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Apartment demand fell during busiest renting season, RealPage report says

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The third quarter of each year is historically the busiest time for apartment rentals, but demand has fallen this year, according to RealPage.

This is the first time the rental technology platform has recorded a third-quarter decline in its 30 years of tracking the metric. Demand fell by more than 82,000 units across the country, according to the report.

This is after a record number of new renters filled the apartments in the first two years of the Covid pandemic. Currently, there are more movers than residents, and household formation appears to be stagnant.

The apartment vacancy rate rose by 1% to 4.1%, but remains very low due to a previous surge in demand.

Jay Parsons, Head of Economics and Industry Principals at RealPage, said: “Inflation and economic uncertainty are having a freezing effect on key housing decisions. When people are uncertain, human nature goes into ‘wait and see’ mode. ”

Asking rents, which had already grown at a slower pace at the start of the year compared to last year, fell by 0.2% in September for the first time since December 2020 as a result of slower demand.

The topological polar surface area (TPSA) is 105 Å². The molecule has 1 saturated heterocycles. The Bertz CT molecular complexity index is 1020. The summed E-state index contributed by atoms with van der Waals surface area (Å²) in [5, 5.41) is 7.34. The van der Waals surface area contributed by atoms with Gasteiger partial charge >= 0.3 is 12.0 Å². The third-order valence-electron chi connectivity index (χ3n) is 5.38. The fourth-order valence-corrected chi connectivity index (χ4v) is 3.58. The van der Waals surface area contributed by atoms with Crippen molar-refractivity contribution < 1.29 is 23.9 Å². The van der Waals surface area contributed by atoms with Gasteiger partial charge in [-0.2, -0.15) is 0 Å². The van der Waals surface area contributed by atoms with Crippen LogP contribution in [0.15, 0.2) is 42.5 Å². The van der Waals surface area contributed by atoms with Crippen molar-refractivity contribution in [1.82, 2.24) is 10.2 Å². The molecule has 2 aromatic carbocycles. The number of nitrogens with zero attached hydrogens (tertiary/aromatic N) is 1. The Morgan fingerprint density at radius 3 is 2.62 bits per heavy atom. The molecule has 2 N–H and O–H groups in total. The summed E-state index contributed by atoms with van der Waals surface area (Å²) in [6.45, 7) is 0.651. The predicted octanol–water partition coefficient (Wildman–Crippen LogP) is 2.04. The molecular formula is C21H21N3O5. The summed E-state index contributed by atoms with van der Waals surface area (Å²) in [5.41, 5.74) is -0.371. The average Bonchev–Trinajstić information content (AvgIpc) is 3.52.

Rent increases in general may be keeping some potential tenants away, but the slowdown seems to be across all price points.

And current renters appear to be in pretty good financial shape overall. , increased from 94.9% in the previous year to 95.4%.

“If employment and wages remain on track and inflation moderates somewhat, it should unleash stagnant rental demand heading into the spring 2023 leasing season,” Mr. Parsons said.

That said, there is still one red flag for investors in apartment stocks. That said, apartment construction is at his highest level in 40 years. Apartment REITs have already been hit hard by rising interest rates, and increasing supply in the face of declining demand is not a good combination.

Completion of about 917,000 new units is set to peak in the second half of next year.

Carl Whitaker, senior director of research and analytics at RealPage, said: “That’s just true from coast to coast. And once the supply of apartments starts to rise, it’s unlikely that rents will accelerate again even if demand returns.”

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